Do business like Christo

Photo: Benjamin Loyseau © 2021 Christo and Jeanne-Claude Foundation

It was there for just over two weeks: an alien object at the centre of Paris’s busiest roundabout

The Arc de Triomphe was hidden beneath 25,000 square meters of silvery blue fabric. Held down with rope. Packaged like a gift.

L’Arc de Triomphe, Wrapped was Christo’s final project, revealed a year after the artist’s death. The culmination of 60 years of imagining, sketching, dreaming, scheming and planning.

Christo. Does that name mean anything to you?

It’s been attached to bizarre news stories. Bridges, parliament buildings and islands have been concealed by the artist’s wrappings. His preparatory drawings have sold for a millions at auction.

I don’t know about you, but I look at those achievements and think, “Wow – he took over the world.” I also think, “How?” How did a refugee from communist Bulgaria win enough influence to use national monuments as props in modern art installations?

Every creative could learn from the answers

Looking at Christo’s career is like taking a business class with four guiding principles:

  1. Start small
  2. Make money
  3. Enjoy the process
  4. Choose your partner wisely

Lesson one: Start small (with work that stands out)

It began with a shoe. Or was it a chair? It may have been a pram.

In the 1960s, Christo began wrapping objects. The work was spontaneous and playful. On the scale of magazines, bicycles and telephones. More likely to raise a smile than blow your mind.

But Christo had arrived.

In New York, his work grew as if in response to the city. Pieces became bigger, more complex and extended further into surrounding spaces.

Hit fast forward a whole bunch and he’d be tying up the parliamentary building in Berlin. 30 years of steady achievement took him from coating bottles in sand to cloaking the Reichstag.

Lesson two: Make money (not compromises)

“A garbage bag draped over one of our most glorious monuments.”

Not everyone was a fan of L’Arc de Triomphe, Wrapped. But even its worst critics couldn’t call it a waste of taxpayers’ money.

Christo’s estate paid for it all. And they did so without patrons or sponsors. The installation was funded through the sale of drawings, collages and models.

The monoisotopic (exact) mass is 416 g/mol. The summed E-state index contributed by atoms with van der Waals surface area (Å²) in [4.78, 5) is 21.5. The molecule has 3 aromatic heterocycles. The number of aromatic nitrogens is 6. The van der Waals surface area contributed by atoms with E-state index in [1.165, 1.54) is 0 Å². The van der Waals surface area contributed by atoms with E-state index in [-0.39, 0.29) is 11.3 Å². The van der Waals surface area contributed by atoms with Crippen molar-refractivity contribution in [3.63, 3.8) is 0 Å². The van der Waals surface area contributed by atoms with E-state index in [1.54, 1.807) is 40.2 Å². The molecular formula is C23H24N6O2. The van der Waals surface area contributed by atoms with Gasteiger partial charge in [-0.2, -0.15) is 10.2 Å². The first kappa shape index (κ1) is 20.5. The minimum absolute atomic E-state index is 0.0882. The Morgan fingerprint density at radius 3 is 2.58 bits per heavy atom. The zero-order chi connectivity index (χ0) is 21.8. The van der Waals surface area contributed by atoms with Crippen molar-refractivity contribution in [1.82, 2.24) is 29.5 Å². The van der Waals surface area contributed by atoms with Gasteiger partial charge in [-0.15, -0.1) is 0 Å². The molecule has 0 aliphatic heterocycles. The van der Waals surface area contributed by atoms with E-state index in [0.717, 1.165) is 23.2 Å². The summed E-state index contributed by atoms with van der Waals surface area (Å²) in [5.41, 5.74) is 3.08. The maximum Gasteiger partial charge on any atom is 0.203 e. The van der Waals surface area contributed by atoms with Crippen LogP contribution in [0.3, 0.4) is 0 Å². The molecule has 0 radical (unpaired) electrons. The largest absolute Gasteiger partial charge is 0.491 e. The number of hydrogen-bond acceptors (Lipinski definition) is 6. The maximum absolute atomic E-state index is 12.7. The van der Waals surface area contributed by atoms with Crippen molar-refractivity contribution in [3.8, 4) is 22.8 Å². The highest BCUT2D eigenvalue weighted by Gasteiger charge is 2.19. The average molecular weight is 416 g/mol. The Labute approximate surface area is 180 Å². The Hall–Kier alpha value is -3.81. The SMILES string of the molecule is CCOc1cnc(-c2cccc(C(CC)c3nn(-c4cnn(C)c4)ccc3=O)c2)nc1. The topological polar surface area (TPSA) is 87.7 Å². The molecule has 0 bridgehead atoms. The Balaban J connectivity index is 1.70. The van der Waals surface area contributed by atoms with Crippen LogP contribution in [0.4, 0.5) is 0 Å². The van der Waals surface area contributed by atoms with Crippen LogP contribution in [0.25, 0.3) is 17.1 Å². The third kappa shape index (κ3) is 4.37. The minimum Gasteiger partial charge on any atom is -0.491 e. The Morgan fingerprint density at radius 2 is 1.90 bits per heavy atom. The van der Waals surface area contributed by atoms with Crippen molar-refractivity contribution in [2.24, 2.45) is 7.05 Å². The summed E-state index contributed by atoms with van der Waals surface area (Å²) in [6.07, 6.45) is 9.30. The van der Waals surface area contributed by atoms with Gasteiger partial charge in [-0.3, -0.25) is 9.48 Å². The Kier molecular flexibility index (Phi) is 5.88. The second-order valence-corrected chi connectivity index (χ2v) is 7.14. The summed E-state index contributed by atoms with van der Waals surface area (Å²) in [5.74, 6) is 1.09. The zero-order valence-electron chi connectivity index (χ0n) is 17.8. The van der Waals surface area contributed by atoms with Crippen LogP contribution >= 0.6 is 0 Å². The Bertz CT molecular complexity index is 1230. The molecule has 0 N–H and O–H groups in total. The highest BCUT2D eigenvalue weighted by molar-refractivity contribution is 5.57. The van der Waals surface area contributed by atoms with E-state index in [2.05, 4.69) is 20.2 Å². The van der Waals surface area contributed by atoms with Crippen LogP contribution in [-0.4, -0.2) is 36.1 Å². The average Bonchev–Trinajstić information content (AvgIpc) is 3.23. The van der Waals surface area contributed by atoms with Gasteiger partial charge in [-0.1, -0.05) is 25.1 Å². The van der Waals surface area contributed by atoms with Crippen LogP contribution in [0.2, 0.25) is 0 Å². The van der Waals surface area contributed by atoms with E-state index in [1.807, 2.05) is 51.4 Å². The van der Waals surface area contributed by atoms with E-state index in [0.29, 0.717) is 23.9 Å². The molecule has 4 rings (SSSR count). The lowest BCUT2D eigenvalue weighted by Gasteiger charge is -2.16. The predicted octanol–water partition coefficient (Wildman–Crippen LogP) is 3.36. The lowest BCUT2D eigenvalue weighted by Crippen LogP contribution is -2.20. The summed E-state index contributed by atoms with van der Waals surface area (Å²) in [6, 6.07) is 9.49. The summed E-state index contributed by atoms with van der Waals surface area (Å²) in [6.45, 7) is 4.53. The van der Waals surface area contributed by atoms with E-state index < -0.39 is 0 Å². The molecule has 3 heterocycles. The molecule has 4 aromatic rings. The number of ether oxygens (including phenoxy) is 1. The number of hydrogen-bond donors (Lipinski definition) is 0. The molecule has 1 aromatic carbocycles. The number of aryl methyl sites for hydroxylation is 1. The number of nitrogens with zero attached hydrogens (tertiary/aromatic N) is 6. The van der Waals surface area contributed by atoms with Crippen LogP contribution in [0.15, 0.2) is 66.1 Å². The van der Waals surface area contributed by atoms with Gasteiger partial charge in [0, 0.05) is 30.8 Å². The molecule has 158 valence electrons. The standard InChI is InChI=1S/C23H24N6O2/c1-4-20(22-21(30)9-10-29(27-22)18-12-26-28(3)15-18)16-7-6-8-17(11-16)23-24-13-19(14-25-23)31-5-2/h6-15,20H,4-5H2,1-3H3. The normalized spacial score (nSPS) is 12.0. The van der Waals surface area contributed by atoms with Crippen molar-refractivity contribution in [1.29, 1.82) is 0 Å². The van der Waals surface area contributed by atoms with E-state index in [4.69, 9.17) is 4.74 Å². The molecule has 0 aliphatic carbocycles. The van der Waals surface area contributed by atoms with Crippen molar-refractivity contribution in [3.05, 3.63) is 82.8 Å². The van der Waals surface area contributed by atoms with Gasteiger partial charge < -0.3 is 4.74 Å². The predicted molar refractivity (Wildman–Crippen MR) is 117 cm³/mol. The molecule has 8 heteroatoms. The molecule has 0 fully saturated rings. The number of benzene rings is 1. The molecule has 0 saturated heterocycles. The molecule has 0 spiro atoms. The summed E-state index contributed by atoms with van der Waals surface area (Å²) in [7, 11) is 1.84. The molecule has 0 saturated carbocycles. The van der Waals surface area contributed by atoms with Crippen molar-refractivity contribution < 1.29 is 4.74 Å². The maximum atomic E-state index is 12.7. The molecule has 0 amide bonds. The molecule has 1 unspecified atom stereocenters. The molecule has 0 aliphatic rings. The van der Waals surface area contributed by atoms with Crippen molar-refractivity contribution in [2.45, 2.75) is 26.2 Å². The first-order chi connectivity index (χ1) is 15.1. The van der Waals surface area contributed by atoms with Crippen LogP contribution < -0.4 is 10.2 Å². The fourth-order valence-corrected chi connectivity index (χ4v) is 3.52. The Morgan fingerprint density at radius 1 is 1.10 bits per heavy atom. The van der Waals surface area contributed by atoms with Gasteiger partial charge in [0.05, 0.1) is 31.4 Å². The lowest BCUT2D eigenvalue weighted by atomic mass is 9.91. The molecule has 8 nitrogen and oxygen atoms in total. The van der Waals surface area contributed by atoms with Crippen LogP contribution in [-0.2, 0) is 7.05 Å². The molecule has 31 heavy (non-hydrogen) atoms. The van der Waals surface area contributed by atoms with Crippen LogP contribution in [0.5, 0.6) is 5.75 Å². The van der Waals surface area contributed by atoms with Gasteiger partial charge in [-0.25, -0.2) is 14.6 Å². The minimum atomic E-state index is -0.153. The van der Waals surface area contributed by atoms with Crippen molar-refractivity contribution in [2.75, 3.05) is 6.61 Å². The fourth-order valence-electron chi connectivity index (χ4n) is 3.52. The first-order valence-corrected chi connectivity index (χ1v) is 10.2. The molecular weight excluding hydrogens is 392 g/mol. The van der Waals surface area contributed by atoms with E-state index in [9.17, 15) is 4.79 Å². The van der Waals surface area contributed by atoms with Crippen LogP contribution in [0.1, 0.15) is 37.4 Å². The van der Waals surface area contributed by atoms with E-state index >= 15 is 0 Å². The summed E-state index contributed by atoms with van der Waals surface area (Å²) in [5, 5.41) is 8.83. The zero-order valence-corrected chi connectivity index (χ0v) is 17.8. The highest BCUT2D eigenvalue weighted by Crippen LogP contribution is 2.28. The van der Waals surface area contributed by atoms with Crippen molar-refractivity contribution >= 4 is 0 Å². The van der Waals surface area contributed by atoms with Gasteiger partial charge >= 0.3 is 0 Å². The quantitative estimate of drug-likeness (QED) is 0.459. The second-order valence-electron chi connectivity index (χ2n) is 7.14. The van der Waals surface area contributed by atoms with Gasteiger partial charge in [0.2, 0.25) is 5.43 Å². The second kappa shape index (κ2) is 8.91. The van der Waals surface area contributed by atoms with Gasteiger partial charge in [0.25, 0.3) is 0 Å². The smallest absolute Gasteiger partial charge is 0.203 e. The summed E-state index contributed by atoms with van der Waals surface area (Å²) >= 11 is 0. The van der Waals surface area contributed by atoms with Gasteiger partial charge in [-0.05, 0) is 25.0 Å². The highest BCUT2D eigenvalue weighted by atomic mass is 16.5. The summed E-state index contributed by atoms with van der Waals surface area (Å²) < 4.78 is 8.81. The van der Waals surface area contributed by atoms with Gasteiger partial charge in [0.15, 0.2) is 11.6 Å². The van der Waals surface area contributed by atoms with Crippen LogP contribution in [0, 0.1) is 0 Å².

That’s how Christo raised money throughout his life. He’d plan installations by sketching over photographs and building scale models, then sell similar materials from previous projects to fund the latest provocative work.

Sales happened outside the traditional artist-gallery model. The CVJ Company (Christo’s initials) forged direct relationships with collectors and institutions. No middlemen. No dealers. No cash-grabs.

“When you accept outside money, someone wants to tell you what to do.”

Lesson three: Enjoy the process

“My projects are very literal, very real. Essentially, the work involves obtaining permissions, renting the land, and organising the logistics.”

That’s how Christo explained his creative output, shortly before his death. And, when you peek behind the gently swaying fabric of L’arc de Triomphe, Wrapped, you understand his emphasis on logistics.

The scale of the project is brought home by figures like 1.9 miles of red rope or 1,200 workers. But even these numbers don’t convey the complexity of the endeavour.

Fragile sculptures. Nesting falcons. Bureaucratic impediments. Covid-19. These were all obstacles that had to be knocked to one side before the silver cloth could drop to ground at the Place Charles de Gaulle road junction.

Small wonder that Christo could often wait decades until the political and cultural climate was favourable for his work. If you didn’t lean into the process, you’d lose your mind.

Lesson four: Choose your partner wisely

My favourite piece from Christo is a bouquet of flowers – wrapped, of course. It was displayed in the home he shared with his wife.

And now it’s time for the big reveal: Christo the artist isn’t one person. When the name signs off an artistic feat, it stands for a pair. Christo Vladimiroff Javacheff and his wife Jeanne-Claude.

There’s so much in their story to suggest they were meant to be together. They were born on the same day. They were born at the same hour. A boy in Bulgaria and a girl in Morrocco who would meet over a basic painting assignment.

Before Christo Javacheff started transforming objects, he supported himself in Paris painting portraits. Through that work, he encountered Jeanne-Claude who admitted:

“I knew nothing about art. Because Christo is an artist, I have become an artist. If Christo were a dentist, I would have become a dentist.”

But Jeanne-Claude proved the better operator. He was the creator; she was the organiser – the brains capable of bringing large-scale projects to fruition.

When Christo Javacheff had an idea, she’d negotiate with cattle farmers, heads of state and the general public to make it happen.

Learn from their legacy

A wavering silver arch appeared in Paris, only to disappear 16 days later.

Christo made iconic work. The pair won fame and fortune. They tore up the rule book in their industry. And that makes them a couple worth learning from.

Start small. Make money. Enjoy the process. Choose your partner wisely.

Go take over the world.

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